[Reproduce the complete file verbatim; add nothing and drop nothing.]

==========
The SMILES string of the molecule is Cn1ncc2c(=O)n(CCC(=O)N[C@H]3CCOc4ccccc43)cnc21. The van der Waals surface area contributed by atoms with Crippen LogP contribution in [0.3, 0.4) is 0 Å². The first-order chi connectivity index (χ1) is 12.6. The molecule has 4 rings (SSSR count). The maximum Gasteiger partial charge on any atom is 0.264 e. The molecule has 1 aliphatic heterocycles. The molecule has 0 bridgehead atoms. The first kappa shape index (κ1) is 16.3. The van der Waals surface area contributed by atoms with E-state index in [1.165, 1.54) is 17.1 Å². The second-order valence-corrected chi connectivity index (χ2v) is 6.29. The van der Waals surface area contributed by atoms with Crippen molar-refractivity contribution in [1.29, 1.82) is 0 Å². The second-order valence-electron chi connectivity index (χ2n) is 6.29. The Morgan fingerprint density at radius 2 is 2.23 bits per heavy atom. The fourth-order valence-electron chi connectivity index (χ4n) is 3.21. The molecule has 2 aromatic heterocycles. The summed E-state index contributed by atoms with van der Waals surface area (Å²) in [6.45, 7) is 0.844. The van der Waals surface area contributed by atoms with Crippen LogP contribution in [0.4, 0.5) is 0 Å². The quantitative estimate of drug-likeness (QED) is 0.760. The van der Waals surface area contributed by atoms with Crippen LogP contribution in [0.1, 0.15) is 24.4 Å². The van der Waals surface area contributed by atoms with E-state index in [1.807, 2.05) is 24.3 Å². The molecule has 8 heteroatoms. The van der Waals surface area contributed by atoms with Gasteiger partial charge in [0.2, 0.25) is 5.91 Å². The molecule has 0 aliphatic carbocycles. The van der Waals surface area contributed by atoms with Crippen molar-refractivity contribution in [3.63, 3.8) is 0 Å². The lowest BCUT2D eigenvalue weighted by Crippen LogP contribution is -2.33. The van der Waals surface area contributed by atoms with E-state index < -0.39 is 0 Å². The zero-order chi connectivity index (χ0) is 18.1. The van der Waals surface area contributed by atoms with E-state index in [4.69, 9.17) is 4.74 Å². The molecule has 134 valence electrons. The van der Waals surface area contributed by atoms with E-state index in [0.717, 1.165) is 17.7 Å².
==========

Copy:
The SMILES string of the molecule is Cn1ncc2c(=O)n(CCC(=O)N[C@H]3CCOc4ccccc43)cnc21. The van der Waals surface area contributed by atoms with Crippen LogP contribution in [0.3, 0.4) is 0 Å². The first-order chi connectivity index (χ1) is 12.6. The molecule has 4 rings (SSSR count). The maximum Gasteiger partial charge on any atom is 0.264 e. The molecule has 1 aliphatic heterocycles. The molecule has 0 bridgehead atoms. The first kappa shape index (κ1) is 16.3. The van der Waals surface area contributed by atoms with E-state index in [1.165, 1.54) is 17.1 Å². The second-order valence-corrected chi connectivity index (χ2v) is 6.29. The van der Waals surface area contributed by atoms with Crippen molar-refractivity contribution in [1.29, 1.82) is 0 Å². The second-order valence-electron chi connectivity index (χ2n) is 6.29. The Morgan fingerprint density at radius 2 is 2.23 bits per heavy atom. The fourth-order valence-electron chi connectivity index (χ4n) is 3.21. The molecule has 2 aromatic heterocycles. The summed E-state index contributed by atoms with van der Waals surface area (Å²) in [6.45, 7) is 0.844. The van der Waals surface area contributed by atoms with Crippen LogP contribution in [0.4, 0.5) is 0 Å². The quantitative estimate of drug-likeness (QED) is 0.760. The van der Waals surface area contributed by atoms with Crippen LogP contribution in [0.1, 0.15) is 24.4 Å². The van der Waals surface area contributed by atoms with E-state index in [1.807, 2.05) is 24.3 Å². The molecule has 8 heteroatoms. The van der Waals surface area contributed by atoms with Gasteiger partial charge in [0.2, 0.25) is 5.91 Å². The molecule has 0 aliphatic carbocycles. The van der Waals surface area contributed by atoms with Crippen molar-refractivity contribution in [3.63, 3.8) is 0 Å². The lowest BCUT2D eigenvalue weighted by Crippen LogP contribution is -2.33. The van der Waals surface area contributed by atoms with E-state index < -0.39 is 0 Å². The zero-order chi connectivity index (χ0) is 18.1. The van der Waals surface area contributed by atoms with E-state index in [4.69, 9.17) is 4.74 Å². The molecule has 134 valence electrons. The van der Waals surface area contributed by atoms with E-state index in [0.717, 1.165) is 17.7 Å².